Hearing In Redstone Case Leads to Settlement

There might be a happy ending for the Redstones. Or at least an ending to the legal battle over what happens to the $40 billion media empire built by 93-year-old Sumner Redstone after he dies.

Keryn Redstone, who had been bucking an agreement announced Saturday that ousted former Viacom CEO Philippe Dauman not just from the company, but from National Amusements, the Redstone family holding company, and as a trustee of the trust that will control the assets after Sumner Redstone passes or is judged incompetent to make business decisions.

That appeared to leave in charge Shari Redstone, Sumner Redstone’s daughter and Keryn Redstone’s aunt, an arrangement Keryn felt didn’t fit with her grandfather’s wishes and leave her secure about getting her share of the family fortune.

After a hearing in Massachusetts Friday, the judge and the parties appeared to be satisfied. (Separately, a Delaware court OKed changes in Viacom’s board room and bylaws that also  appeared to put Shari Redstone in the driver’s seat.)

Keryn Redstone was granted a visit with her grandfather, who she hadn’t seen for month because, she alleged, he was under the undue influence of her aunt. She also received assurances that the Redstone trust would be amended to secure her part of its eventual payout, even with her aunt inn control of her grandfather’s money. (They agreed to put a dispute over $6 million into arbitration.)

Pierce O’Donnell, an attorney for Keryn Redstone, said:  "Keryn took on the most powerful media conglomerate and high-powered law firms in America in order to protect her beloved grandfather and her inheritance.  With today's victories in court, she has prevailed. She will soon have a chance to visit with her beloved grandfather and begin a reconciliation process.  And her $1 billion share of the trust will be forever assured by the trust amendments.  Keryn could not be happier."

In her own statement, Keryn Redstone thanked the judge for the opportunity to see her grandfather."

I am overjoyed that we will soon be reunited. Since February, Shari has isolated him and controlled every aspect of his life. Thankfully, I am not alone in my concern. I dearly love my Grandfather. His safety and his health have been my primary concern. For over a year, it has grieved me to watch his condition deteriorate. Finally, after these painful months of separation, this compassionate Judge has seen the love between us and arranged for us to visit,” she said.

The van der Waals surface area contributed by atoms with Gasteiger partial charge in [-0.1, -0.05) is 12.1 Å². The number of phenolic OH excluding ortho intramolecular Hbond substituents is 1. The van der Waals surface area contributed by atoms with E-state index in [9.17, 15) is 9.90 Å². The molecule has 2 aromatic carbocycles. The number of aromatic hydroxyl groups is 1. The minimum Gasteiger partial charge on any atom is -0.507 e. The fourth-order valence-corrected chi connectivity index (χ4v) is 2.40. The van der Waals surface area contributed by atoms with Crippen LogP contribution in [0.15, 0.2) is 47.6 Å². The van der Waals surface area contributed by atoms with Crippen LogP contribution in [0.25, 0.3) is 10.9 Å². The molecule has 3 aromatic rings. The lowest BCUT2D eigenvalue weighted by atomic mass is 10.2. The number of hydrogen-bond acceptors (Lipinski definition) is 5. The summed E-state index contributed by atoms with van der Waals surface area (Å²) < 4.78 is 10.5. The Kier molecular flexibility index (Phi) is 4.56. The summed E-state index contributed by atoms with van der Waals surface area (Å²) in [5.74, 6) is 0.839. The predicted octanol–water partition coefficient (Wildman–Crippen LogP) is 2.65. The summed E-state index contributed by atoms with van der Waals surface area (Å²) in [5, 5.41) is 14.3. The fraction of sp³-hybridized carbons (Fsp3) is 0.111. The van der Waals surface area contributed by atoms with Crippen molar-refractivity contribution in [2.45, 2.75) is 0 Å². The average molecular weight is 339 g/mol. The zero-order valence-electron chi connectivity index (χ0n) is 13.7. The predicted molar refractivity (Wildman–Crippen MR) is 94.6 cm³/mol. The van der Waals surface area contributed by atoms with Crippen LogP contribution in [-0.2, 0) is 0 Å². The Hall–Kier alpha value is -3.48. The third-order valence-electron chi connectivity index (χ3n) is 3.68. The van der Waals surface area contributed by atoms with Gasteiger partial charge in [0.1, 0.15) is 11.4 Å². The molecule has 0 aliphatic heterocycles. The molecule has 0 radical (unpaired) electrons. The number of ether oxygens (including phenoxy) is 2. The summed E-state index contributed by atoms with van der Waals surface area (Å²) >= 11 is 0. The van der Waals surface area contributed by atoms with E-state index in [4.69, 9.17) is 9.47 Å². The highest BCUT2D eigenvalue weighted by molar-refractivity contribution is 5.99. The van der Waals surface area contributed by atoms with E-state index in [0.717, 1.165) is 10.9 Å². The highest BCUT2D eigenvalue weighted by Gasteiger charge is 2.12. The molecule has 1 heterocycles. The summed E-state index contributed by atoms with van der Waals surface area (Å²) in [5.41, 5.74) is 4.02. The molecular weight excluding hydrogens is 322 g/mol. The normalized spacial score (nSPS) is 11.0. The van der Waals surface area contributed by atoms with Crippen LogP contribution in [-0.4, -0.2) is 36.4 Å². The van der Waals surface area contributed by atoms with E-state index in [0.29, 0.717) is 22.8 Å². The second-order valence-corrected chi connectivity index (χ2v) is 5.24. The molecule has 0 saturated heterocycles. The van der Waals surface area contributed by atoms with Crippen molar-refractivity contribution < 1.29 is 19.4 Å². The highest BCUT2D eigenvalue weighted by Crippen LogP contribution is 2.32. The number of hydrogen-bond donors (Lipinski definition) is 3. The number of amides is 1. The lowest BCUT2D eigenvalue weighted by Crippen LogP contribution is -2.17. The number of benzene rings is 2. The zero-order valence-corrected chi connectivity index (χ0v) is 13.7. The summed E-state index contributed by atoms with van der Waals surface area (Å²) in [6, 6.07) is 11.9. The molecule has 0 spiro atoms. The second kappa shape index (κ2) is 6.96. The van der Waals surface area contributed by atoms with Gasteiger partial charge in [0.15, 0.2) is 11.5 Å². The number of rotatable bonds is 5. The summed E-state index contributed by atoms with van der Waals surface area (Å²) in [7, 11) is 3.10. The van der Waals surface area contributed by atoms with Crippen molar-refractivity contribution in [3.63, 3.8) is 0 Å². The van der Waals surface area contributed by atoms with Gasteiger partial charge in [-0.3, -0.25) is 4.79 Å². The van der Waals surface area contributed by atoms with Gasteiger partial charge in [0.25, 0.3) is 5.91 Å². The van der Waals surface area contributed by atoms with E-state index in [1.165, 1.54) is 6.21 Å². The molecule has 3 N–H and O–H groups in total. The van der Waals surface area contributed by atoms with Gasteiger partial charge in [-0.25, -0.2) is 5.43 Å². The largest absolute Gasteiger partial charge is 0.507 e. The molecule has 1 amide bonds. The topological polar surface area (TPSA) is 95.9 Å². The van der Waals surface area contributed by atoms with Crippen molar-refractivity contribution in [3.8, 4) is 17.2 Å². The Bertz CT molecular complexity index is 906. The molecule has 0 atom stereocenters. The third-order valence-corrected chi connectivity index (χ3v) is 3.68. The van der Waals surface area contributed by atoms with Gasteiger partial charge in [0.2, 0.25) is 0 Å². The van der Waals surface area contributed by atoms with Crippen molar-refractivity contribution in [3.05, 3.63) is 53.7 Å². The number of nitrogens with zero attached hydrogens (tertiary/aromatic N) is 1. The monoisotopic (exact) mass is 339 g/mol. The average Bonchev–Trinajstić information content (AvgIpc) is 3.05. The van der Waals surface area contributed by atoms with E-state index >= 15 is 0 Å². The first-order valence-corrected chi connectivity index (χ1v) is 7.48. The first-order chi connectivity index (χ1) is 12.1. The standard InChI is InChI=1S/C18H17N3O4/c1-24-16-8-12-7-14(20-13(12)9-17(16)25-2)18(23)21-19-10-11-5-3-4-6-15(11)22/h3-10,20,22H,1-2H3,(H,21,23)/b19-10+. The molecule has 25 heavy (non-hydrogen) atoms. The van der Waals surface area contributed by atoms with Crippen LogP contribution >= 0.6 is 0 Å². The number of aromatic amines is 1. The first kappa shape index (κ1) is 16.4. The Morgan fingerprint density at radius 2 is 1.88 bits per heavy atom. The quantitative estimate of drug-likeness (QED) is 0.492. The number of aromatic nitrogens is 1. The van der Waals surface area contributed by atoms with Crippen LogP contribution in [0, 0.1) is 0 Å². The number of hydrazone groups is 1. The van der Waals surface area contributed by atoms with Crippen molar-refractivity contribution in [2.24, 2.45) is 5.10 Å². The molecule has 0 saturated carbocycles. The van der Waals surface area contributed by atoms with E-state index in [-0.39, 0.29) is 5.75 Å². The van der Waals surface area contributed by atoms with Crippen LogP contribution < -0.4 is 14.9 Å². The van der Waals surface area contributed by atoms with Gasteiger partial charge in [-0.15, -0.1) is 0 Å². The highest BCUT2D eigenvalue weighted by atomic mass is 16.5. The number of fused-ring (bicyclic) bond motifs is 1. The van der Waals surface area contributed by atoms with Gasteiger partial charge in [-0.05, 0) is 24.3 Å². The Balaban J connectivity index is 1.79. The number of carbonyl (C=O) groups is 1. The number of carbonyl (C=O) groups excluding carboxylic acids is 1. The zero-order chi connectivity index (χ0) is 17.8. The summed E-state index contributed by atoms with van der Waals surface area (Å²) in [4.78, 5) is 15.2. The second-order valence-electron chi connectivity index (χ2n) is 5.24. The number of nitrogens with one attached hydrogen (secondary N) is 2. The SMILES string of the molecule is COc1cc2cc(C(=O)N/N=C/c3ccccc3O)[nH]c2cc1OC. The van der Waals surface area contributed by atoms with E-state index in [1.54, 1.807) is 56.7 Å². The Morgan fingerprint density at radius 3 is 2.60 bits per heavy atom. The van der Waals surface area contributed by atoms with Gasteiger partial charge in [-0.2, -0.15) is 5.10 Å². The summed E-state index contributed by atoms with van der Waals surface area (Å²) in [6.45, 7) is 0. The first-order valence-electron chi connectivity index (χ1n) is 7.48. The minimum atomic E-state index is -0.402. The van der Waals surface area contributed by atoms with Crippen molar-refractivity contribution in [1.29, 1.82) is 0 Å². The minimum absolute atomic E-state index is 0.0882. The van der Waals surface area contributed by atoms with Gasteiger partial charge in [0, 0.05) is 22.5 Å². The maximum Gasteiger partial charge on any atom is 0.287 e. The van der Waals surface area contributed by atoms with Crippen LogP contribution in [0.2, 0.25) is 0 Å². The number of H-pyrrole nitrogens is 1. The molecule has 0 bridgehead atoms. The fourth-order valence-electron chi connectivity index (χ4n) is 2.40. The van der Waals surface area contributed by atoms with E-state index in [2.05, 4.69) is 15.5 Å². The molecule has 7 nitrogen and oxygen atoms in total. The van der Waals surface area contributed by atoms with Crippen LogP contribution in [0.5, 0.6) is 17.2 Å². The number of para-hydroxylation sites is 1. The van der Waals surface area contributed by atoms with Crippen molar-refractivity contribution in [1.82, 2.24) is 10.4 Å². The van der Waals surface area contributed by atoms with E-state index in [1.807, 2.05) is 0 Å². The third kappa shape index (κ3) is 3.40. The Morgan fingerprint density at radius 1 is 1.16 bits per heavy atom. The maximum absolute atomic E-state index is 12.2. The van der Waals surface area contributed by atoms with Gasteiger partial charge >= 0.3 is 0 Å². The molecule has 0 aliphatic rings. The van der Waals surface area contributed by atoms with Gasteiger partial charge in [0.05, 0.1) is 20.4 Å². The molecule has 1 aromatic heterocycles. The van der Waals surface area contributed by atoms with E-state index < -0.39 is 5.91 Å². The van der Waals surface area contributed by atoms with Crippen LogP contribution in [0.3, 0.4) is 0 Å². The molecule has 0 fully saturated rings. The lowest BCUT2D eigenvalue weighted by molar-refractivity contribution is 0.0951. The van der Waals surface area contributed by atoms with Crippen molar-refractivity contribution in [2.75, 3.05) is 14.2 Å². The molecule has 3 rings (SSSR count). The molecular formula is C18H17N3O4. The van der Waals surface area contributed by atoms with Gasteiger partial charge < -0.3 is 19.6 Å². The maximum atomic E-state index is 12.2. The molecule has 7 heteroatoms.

“I filed this lawsuit to protect my Grandfather, to assure that his wishes were carried out, and to prevent Shari’s handpicked new Trustees from discriminating against me in administering the Trust and making distributions—something that my Grandfather would never have tolerated when he was healthy. I am heartened that we have been able to force that the Trust be amended to make it ironclad and bullet proof that this will not happen and Judge Phelan will assure that closing any loopholes and protecting me will be a permanent order of the Court,” she said.

“But most of all, I look forward to being able to tell my Grandfather how much I have missed him and how much I love him. I cannot wait to see him,” Keryn Redstone said.

Shari Redstone’s attorney, Elizabeth Burnett, said she was pleased for the Redstone family.

"The plaintiffs’ claims filed against Sumner and Shari have been dismissed, the settlement agreement is firmly in place, and Sumner’s decisions have been honored in all respects.  This result benefits Viacom, National Amusements and all of the beneficiaries of Sumner’s trust.," she said.

Jon Lafayette

Jon has been business editor of Broadcasting+Cable since 2010. He focuses on revenue-generating activities, including advertising and distribution, as well as executive intrigue and merger and acquisition activity. Just about any story is fair game, if a dollar sign can make its way into the article. Before B+C, Jon covered the industry for TVWeek, Cable World, Electronic Media, Advertising Age and The New York Post. A native New Yorker, Jon is hiding in plain sight in the suburbs of Chicago.